an obstacle or barricade of trees with bent or sharpened branches directed toward an enemy.
a barbed wire entanglement used as an obstacle or barricade against an enemy.
Historical Examples

“Orderly, take the company back into the abatis, and look for the boys,” ordered Capt. McGillicuddy.
Si Klegg, Book 6 (of 6) John McElroy

He got his smashed with a bullet comin’ through the abatis, and’s bin mournin’ about ’em ever since.
Si Klegg, Book 6 (of 6) John McElroy

Bring in that man that skulked when the boys were going for that abatis.
Si Klegg, Book 6 (of 6) John McElroy

He also carried in and made an abatis between himself and the enemy.
Personal Memoirs of U. S. Grant, Complete Ulysses S. Grant

Again, at double-quick, the column went forward to within fifty yards of the fort, to meet there another line of abatis.
The Black Phalanx Joseph T. Wilson

The Rebels tore away their own abatis, and in less than a minute were inside the fort.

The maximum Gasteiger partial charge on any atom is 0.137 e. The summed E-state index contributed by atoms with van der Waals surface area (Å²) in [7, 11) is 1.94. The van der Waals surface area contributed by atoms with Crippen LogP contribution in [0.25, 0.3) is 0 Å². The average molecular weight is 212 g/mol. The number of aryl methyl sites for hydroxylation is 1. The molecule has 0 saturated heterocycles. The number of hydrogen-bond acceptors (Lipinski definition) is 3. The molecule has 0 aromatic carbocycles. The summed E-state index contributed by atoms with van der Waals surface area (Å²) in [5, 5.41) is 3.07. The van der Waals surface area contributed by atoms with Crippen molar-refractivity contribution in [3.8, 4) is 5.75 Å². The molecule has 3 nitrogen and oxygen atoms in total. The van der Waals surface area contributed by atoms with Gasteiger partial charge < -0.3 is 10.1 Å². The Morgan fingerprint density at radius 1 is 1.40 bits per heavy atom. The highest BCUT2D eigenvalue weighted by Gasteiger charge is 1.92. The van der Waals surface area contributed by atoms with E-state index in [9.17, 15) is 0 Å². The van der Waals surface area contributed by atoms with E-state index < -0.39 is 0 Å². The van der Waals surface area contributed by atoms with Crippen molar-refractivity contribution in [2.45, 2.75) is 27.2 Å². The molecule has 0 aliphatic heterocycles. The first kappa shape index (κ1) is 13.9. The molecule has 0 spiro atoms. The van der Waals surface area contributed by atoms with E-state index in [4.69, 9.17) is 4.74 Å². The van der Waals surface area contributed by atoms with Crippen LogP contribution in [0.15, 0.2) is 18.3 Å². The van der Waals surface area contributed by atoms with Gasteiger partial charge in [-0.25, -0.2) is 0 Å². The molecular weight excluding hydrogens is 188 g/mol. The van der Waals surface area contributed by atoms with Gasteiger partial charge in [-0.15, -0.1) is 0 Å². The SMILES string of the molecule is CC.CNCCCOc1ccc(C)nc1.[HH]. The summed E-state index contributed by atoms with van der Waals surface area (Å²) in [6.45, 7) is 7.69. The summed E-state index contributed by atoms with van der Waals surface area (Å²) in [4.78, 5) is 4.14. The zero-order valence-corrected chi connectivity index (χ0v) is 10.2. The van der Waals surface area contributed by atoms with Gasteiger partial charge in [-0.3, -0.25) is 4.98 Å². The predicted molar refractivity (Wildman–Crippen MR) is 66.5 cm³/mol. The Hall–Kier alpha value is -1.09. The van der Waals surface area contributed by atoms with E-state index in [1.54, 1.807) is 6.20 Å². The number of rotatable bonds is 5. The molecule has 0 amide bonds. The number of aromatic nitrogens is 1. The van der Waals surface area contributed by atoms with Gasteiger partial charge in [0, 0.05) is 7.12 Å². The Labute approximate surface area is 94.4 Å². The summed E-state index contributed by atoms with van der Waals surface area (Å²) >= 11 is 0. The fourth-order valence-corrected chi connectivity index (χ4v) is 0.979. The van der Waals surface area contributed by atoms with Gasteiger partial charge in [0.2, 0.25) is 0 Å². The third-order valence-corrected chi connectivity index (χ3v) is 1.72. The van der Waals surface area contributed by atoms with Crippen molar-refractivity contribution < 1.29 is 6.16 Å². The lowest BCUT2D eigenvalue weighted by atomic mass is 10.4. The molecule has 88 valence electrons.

The Boys of ’61 Charles Carleton Coffin.

They were now exactly opposite the Death Angle and only a few yards from the abatis.
Vermont riflemen in the war for the union, 1861 to 1865 William Y. W. Ripley

Without making the least noise, Si reached the edge of the abatis.
Si Klegg, Book 6 (of 6) John McElroy

Between these pits and the Fort were wire entanglements, running from stump to stump, and also an abatis.
The Atlantic Monthly, Volume 18, No. 105, July 1866 Various

He was sure that this led through the abatis, and the rebel was coming down it.
Si Klegg, Book 6 (of 6) John McElroy

noun (fortifications)
a rampart of felled trees bound together placed with their branches outwards
a barbed-wire entanglement before a position

“defense made of felled trees,” 1766, from French abatis, literally “things thrown down,” from Old French abateis, from abattre “to beat down, throw down” (see abate).

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